Meet the 2 New Dog Breeds the AKC Just Recognized
The American Kennel Club has 192 recognized dog breeds on its roster — and the organization just added two of those in 2018. Find out which breeds the AKC added for 2018 (pages 5 and 6), and maybe even look into getting a cute puppy of your own. But first, check out some other recent AKC breed additions.
2016: American hairless terrier
The last time the AKC added breeds before 2018 was in 2016, according to its website. That’s when the American hairless terrier made the list. The first hairless dog breed to originate in the U.S., the American hairless terrier has been around since the 1970, when someone found a hairless put in a litter of rat terriers. The dog gave birth to another hairless pup — and the breed was literally born. Here are some of the American hairless terrier’s characteristics:
Next: More from 2016
The AKC also recognized the ancient Sloughi breed — pronounced “SLOO-ghee” — in 2016. It’s a member of the Hound Group. Sometimes called Arabian greyhounds, these dogs came to the U.S. from the Mediterranean basin in 1979, and they make wonderful pets. Some of their traits include:
- Reserved with strangers
Next: The last of 2016
The last breed the AKC recognized in 2016 was the Pumi, a hardworking dog with an absolutely adorable face and corkscrew curls. Small and nimble, this dog was bred originally to herd sheep in Hungary. Although for years the AKC considered this breed a regional variant of the Puli, it became its own breed in the early 20th century. Pumis are known for having these characteristics:
Next: New for 2018
2018: Nederlandse Kooikerhondje
The AKC recognized the Nederlandse Kooikerhondje — pronounced Netherlands-e Coy-ker-hond-tsje — in 2018. A spaniel-type canine that originated in Europe hundreds of years a duck hunter, the Kooiker joined the AKC’s Sporting Group.
Dutch nobility loved this breed, according to the AKC. They do need a fairly high level of physical and mental activity to remain happy, and their coats require a weekly brushing. Here are some traits that have endeared this breed to Americans — and the AKC:
Next: New for 2018, part deux
2018: Grand Basset Griffon Vendeen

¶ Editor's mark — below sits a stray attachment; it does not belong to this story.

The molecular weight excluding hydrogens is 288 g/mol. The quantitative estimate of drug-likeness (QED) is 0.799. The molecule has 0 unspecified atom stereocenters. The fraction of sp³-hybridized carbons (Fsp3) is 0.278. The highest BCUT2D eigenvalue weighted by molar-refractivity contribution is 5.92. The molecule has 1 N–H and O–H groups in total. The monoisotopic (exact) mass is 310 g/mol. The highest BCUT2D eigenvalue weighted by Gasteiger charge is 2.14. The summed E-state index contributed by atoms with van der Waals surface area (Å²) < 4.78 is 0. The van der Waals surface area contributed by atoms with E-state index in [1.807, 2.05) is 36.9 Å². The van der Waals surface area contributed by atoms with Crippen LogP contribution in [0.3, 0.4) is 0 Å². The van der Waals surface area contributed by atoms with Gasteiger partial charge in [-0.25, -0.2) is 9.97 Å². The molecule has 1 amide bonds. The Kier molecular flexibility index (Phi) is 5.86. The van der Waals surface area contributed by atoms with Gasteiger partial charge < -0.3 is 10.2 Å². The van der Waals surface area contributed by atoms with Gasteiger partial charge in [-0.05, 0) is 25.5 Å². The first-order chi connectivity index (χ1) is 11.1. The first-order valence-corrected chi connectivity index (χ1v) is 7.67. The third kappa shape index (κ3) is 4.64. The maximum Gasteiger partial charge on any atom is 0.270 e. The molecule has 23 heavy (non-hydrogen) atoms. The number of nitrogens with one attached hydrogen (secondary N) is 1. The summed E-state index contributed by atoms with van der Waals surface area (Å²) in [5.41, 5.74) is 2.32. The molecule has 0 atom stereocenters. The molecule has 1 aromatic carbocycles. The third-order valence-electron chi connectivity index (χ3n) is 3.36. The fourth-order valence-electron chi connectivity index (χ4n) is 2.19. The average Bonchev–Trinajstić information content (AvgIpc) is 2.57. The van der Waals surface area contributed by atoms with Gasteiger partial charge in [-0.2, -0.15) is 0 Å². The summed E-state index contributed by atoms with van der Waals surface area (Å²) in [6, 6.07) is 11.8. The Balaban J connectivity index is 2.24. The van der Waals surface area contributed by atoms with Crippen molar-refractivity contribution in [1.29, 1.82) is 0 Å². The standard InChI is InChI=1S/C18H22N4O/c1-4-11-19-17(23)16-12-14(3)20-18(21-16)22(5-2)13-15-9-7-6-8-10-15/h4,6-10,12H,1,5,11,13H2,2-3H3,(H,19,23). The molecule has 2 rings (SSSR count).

The Grand Basset Griffon Vendeen — pronounced Grahnd Bah-SAY Grif-FON Vahn-DAY-ahn — was originally bred in France to hunt rabbits. The GBGV’s stamina and speed is legendary in the dog world, and the breed has joined the AKC’s Hound Group.
If you like this breed, keep in mind these dogs require daily, strenuous exercise and a weekly brushing to keep their coats from matting. GBGVs get along just fine with other dogs — they are friendly pack hounds. Some other great GBGV characteristics include:
Next: Tough standards for recognition
How the AKC recognizes breeds
It’s not easy to be recognized by the American Kennel Club, according to the organization’s website. First, you must send in a written request, which must include a history of the breed and a description of the breed standard. And you must accompany your request with photographs. The Staff Executive Committee reviews all application and decides whether the answer is yea or nay. You must also make sure the breed has:
- A national following — at least 100 households must own one
- A U.S. population of at least 300 to 400 dogs, plus a three-generation pedigree
- Locations in 20 or more states
Next: You probably don’t know this about the AKC.
Fun facts about the AKC
How much do you know about the AKC? Hint: It’s not just an organization dedicated to show dogs. Here are some facts to get you up to speed:
- The AKC Canine Health Foundation is the largest purebred dog registry in the world, founded in 1884.
- The AKC is a charitable organization that raises money to support research in the hopes of enabling dogs to live longer, healthier lives.
- The AKC has allocated spent more than $24 million in health research funds to study top canine diseases, including, including cancer, epilepsy, allergies, heart disease, thyroid disease, hip dysplasia, cataracts, and more.
- Research funded by the AKC had made genetic tests available that have helped breeders make informed, ethical decisions.
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